- 7. Telegram by Nagata Yasujirō, addressed at Takarabe Takeshi. File name: Meiji San jū nana nen san gatsu ni jū ku nichi Denpō-yaku Takarabe Chūsa ate Nagata rengō kantai chōkan [29 March 1904, transcription of telegram sent by Fleet Commander Nagata addressed at Commander Takarabe]. 29 March 1904. p. 1-2. Bōei Kenkyū-jo, JACAR [C11081428400].
- 8. “‘Shasetsu’ Hirose chūsa no chūretsu hyōshō ni tsuite” [‘Editorial’, on the Public Acknowledgement of Commander Hirose’s Unswerving Loyalty]. In: Yomiuri Shinbun, Morning edition (ME), 2 April 1904. p. 2.
- 9. For an in-depth analysis of Japanese statues, see Saaler, Sven. Men in Metal A Topography of Public Bronze Statuary in Modern Japan. Brill, 2020.
- 10. A Topography of Modern Japanese Bronze Statuary - Personality Cult in Modern Japan. http://statues.japanesehistory.de/index.html; “Hirose chūsa dōzō, nesshin dōjō-sei” [Commander Hi-rose’s Statue, a Life of Zeal and Sympathy]. In: Tōkyō Asahi Shinbun, ME, 1 April 1904. p. 2; Saa-ler, Sven, “Personenkult im Modernen Japan: Repräsentationen der Nation im öffentlichen Raum, 1880 bis 2007” [Personality Cult in Modern Japan. The Representation of the Nation in Public Space, 1880 to 2007]. In: Judit Arokay et al. (Ed.): Irmela Hijiya-Kirschnereit zu Ehren. Festschrift zum 60. Geburtstag- München: Iudicium, 2008, pp. 355-379; Saaler, Sven, “Men in Metal: Re-presentations of the Nation in Public Space in Meiji Japan, 1868-1912”. In: Comparativ. Zeitschrift für Globalgeschichte und vergleichende Gesellschaftsforschung, vol. 19 (2009), pp. 27-43.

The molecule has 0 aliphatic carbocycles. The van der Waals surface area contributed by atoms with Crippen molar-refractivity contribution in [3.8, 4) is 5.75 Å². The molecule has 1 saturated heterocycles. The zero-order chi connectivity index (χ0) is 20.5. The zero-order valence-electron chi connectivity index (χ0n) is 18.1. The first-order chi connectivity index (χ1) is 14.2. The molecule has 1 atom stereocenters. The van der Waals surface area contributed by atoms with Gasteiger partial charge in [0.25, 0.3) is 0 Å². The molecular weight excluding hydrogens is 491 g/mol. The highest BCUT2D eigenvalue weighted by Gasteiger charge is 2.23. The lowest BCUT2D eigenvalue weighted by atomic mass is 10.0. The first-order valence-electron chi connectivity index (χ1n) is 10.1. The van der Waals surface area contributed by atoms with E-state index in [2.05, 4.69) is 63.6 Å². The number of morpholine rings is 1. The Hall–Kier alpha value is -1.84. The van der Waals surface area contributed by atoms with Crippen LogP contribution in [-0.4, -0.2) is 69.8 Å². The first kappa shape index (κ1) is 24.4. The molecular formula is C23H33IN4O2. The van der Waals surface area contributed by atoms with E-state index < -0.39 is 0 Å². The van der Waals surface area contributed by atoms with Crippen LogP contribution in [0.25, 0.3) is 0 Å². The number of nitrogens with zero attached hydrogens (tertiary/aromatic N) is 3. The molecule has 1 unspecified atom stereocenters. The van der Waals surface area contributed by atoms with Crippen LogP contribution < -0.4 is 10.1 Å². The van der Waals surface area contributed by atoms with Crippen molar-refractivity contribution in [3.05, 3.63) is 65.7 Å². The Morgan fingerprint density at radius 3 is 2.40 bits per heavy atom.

- 11. Schölz, Tino. “Die Gefallenen besänftigen und ihre Taten rühmen”: Gefallenenkult und politische Verfasstheit in Japan seit der Mitte des 19. Jahrhunderts. Walter de Gruyter GmbH & Co KG, 2015, p. 85-140
- 12. Yamamuro Kentoku. Gunshin – kindai nihon ga unda ‘eiyū’-tachi no kiseki [War Gods, Trails of ‘He-roes’ Born in Modern Japan].Chūō kōron shinsha, 2007, p. i; Schölz, “Die Gefallenen besänftigen und ihre Taten rühmen”, p. 195-202.
- 13. Satō Hiroo. ‘Shinkoku nihon’ kiki kara chūsei, soshite nashonarizumu e [‘Japan, Land of Deities’, from Ancient Times to the Middle Ages, and Further into Nationalism]. Kōdansha, 2018; Takano Nobuhara. Bushi shinkaku-ka no kenkyū [“Research on the Deification of Japan’s Warrior Class”].2 vols. Tōkyō: Yoshikawa bunkan. 2018; p. 169.
- 14. Driessens, Olivier. "The celebritization of society and culture: Understanding the structural dynam-ics of celebrity culture." International journal of cultural studies 16.6 (2013): 641-657; Yamamuro, Gunshin, p. i.
- 15. Schölz, “Die Gefallenen besänftigen und ihre Taten rühmen”, p. 85-276.
- 16. Shimazu, Japanese Society at War, p. 208; “Hirose chūsa no dōzō kensetsu e kaigun-shō shōkō-ra bokin hajimeru” [Toward the Construction of Commander Hirose’s Statue, The Officers of the Navy Ministry began Collecting Money]. In: Yomiuri Shinbun, ME, 30 March 1904. p. 2.